01/5Coronavirus: Why masks will STILL be needed, even after a successful vaccine
As we write this, the number of positive coronavirus cases have already touched the 16.5 million mark and resulted in 9.57 million fatalities across the world. At the same time, scientists and medical experts globally are working at breakneck speed to develop a vaccine which can induce an immune system response against the novel coronavirus.
As of now, there are more than 155 vaccine candidates in different stages of clinical trials and 26 of them have reached the human trails phase. Out of these, 5 potential vaccines have reached the Phase III (or last stage) of clinical trials, where thousands of volunteers of different age groups are dosed with the vaccine candidate to test its safety and efficacy in inducing an immune response.
02/5Coronavirus vaccine candidates in Phase III of human trials
As of now, vaccine candidates developed by the University of Oxford, Chinese company Sinopharm, Chinese pharmaceutical giant Sinovac and recent entrant Moderna Inc have reached Phase III of human trials. Infact, the encouraging results of the preliminary trials conducted by Oxford University have given birth to new hopes of vaccination against the novel coronavirus. However, even after the encouraging vaccine data and novel hopes that a vaccine may be available before 2020 fall, face masks and face-coverings may still be very a part of our daily routine. We tell you why.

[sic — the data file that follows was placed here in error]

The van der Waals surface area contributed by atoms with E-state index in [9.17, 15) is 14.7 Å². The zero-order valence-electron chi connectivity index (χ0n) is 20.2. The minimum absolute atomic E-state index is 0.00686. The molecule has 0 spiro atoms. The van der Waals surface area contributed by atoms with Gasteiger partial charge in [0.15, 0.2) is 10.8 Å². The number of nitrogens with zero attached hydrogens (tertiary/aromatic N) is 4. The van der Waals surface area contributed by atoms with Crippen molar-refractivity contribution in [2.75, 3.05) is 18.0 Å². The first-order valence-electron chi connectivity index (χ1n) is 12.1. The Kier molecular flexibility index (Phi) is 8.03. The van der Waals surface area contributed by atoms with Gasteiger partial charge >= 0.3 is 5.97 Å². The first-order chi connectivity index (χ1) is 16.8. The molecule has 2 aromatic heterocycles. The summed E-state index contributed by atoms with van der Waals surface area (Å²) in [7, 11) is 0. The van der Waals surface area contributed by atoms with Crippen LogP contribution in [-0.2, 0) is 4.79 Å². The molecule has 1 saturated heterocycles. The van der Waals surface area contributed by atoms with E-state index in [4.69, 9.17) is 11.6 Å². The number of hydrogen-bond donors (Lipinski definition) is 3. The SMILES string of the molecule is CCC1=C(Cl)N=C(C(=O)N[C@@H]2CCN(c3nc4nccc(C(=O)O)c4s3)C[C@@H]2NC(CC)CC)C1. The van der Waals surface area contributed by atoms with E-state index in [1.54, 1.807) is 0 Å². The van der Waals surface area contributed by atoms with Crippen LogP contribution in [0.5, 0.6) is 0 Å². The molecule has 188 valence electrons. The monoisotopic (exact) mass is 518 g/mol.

03/5Why you can’t throw away your masks, even after a coronavirus vaccine
First things first, since the vaccines have been developed at warp speed to contain the spread of the novel coronavirus, we may not have a vaccine which is completely effective in providing immunity against the novel coronavirus.
Yes, while the vaccines may reduce the chances of a COVID patient from contracting the infection again and even lower the odds of developing symptoms, they may not immediately provide complete protection against the novel coronavirus or prevent people from getting infected all together. As of now, vaccine candidates are aiming to provide at least 60 to 70 per cent efficacy in preventing COVID-19 infections.
04/5Vaccine is not a magical solution for COVID-19
According to a report published in Science Insider, Maria Elena Bottazzi, a vaccine developer at Baylor College of Medicine said, “The moment you get a vaccine doesn’t mean you’re going to put your mask in the trash. That is not going to happen. I hope people don’t think that is going to be the magic solution for all.” This basically means there will be subsequent need for revised, more robust vaccines which will have increased efficacy in preventing coronavirus infection and this whole journey may take some more time.
05/5The bottom line
We have to understand that getting a jab of coronavirus vaccine does not mean that we can go back to living the way we used to before the pandemic erupted. We will still need to practise social distancing measures and follow established respiratory hygiene practices to help the vaccine do its job and bring down the rate of infection. Obviously, a vaccine which is even 60 per cent effective is much better than no vaccine at all, as it will help us inch closer to the stage of herd immunity. Till then, don’t throw your masks away!